In the 1946 classic film, “It’s a Wonderful Life,” Clarence—the guardian angel—comforts a suicidal George Bailey by showing him what his small town would have been like if he had never existed. We rarely have the opportunity to view the world in the absence of what has been. High-quality modeling, however, can sometimes offer a glimpse.
After an unprecedented campaign to develop novel vaccines (with unexpectedly high effectiveness and safety) and an impressive initial roll-out, the United States experienced a dramatic decline in COVID-19 cases and deaths. Whereas, a significant portion of this decline was due to vaccine-induced protection, part of it was likely due to the accumulation of individuals who had acquired SARS-CoV-2 infection and subsequently recovered.
What, then, would have happened without the Pfizer, Moderna, and Johnson & Johnson vaccines? An analysis presented by the Commonwealth Fund depicts where our nation would be if COVID-19 vaccines had never existed. This analysis brings into play the emergence of three significant variants: B.1.1.7 (Alpha), P.1 (Gamma), and B.1.617.2 (Delta), each with higher transmissibility than the garden variety SARS-CoV-2. All told, the modelers concluded that the US vaccination program averted an estimated 279,000 deaths and 1,250,000 hospitalizations as of the end of June, 2021.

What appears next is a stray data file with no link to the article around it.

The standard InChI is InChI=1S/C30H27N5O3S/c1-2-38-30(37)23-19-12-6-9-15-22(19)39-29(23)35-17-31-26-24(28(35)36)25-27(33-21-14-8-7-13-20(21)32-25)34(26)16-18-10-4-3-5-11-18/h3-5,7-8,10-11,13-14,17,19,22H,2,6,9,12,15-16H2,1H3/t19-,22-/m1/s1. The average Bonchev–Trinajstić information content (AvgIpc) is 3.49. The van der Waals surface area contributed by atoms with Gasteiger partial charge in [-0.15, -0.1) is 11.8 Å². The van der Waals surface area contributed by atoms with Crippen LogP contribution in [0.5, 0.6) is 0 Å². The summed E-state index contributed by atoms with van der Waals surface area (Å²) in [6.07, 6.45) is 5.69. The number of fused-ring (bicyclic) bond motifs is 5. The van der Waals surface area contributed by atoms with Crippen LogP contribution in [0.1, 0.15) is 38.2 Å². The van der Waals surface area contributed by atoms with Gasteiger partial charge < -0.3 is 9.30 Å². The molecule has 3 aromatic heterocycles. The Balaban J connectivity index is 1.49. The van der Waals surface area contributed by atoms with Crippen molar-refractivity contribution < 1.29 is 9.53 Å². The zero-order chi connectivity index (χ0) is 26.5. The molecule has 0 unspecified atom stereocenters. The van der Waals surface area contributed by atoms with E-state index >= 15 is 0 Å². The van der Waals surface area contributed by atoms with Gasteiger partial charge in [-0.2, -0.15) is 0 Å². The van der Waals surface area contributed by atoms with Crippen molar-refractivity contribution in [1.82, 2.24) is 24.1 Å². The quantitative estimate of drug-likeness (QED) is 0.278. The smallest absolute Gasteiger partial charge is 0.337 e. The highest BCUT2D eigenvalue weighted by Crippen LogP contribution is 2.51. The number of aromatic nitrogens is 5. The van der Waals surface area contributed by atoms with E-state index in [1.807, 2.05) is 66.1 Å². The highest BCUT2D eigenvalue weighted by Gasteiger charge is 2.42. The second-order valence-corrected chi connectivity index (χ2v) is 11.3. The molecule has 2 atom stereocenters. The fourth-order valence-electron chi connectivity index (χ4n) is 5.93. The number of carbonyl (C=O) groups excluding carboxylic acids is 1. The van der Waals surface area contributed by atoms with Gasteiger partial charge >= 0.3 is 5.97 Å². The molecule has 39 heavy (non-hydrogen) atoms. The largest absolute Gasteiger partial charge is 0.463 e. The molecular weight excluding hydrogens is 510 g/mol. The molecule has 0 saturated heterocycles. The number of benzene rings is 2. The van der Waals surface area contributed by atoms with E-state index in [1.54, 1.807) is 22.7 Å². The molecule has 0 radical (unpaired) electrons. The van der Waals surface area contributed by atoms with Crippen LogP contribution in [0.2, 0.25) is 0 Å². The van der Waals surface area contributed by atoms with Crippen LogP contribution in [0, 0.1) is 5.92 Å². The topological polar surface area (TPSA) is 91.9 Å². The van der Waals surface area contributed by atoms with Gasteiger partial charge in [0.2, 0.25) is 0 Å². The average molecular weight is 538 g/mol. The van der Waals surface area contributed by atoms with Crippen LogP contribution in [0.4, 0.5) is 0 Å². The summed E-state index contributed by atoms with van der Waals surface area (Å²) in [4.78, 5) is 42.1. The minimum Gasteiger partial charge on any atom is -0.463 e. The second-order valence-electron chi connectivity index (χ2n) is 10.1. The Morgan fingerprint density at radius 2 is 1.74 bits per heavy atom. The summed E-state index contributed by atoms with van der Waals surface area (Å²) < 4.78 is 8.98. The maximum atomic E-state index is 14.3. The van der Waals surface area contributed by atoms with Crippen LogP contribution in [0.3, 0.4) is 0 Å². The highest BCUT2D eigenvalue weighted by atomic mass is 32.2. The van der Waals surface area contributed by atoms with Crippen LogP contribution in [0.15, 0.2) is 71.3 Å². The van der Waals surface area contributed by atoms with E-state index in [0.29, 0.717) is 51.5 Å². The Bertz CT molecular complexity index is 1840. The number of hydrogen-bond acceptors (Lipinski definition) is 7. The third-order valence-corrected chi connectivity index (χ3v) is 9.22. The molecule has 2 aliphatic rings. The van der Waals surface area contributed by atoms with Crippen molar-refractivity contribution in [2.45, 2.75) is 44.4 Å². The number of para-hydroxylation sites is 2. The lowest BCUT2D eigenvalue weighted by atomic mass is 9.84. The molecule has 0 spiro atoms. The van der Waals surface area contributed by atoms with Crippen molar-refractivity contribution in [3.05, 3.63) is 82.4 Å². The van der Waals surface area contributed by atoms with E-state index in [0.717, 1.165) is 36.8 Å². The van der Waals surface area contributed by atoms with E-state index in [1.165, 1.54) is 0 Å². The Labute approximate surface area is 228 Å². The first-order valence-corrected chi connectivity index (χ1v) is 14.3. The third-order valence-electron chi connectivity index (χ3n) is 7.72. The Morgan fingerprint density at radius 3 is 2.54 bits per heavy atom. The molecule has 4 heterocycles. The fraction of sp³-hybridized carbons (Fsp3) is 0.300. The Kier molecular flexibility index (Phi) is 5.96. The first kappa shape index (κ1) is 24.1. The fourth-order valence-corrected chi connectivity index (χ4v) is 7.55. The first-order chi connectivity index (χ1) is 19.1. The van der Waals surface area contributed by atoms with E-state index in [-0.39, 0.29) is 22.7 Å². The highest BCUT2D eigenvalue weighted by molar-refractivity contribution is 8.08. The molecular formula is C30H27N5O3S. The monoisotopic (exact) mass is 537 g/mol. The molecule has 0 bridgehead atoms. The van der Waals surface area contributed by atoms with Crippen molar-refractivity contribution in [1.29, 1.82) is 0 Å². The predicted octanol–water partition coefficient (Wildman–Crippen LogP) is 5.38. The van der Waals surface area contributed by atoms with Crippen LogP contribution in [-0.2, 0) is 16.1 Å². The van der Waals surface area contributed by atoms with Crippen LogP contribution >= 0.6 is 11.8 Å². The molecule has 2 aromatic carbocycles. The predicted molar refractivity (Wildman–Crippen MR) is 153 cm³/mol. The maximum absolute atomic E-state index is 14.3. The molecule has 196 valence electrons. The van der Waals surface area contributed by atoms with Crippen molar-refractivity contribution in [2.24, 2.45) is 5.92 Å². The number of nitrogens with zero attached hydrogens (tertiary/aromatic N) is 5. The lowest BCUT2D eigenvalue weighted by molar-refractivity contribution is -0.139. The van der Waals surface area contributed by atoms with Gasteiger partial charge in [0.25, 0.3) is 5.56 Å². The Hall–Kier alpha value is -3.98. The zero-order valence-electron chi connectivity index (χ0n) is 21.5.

On the flip side, The New York Times updates on the vaccine roll-out have been somewhat discouraging. One continuously updated graphic depicts the percentage of the population immunized by date, along with the projections of where we will be if the current rate continues. The shadows of past daily predictions demonstrate the ground lost to hesitancy, refusal, misinformation, and political meddling.
Because the variants are more transmissible, we need to increase our efforts to vaccinate widely. Otherwise, the variants will exploit the pockets of vulnerability where vaccination rates lag. Of late, the Delta variant has comprised 83% of new cases and 97% of hospitalizations, most of which are among the unvaccinated.
The answer to the question posed by this title cannot be stated with certainty. As noted above, thousands of deaths have been averted by timely vaccination. And virtually all deaths—likely many thousands—could be prevented this means as we go forward. But will they?
We can only emerge from this pandemic together, and this requires unified community action, requiring universal, probably mandatory, vaccination. We have the tools, the evidence, and the ability. We now need the will.
Need I say more?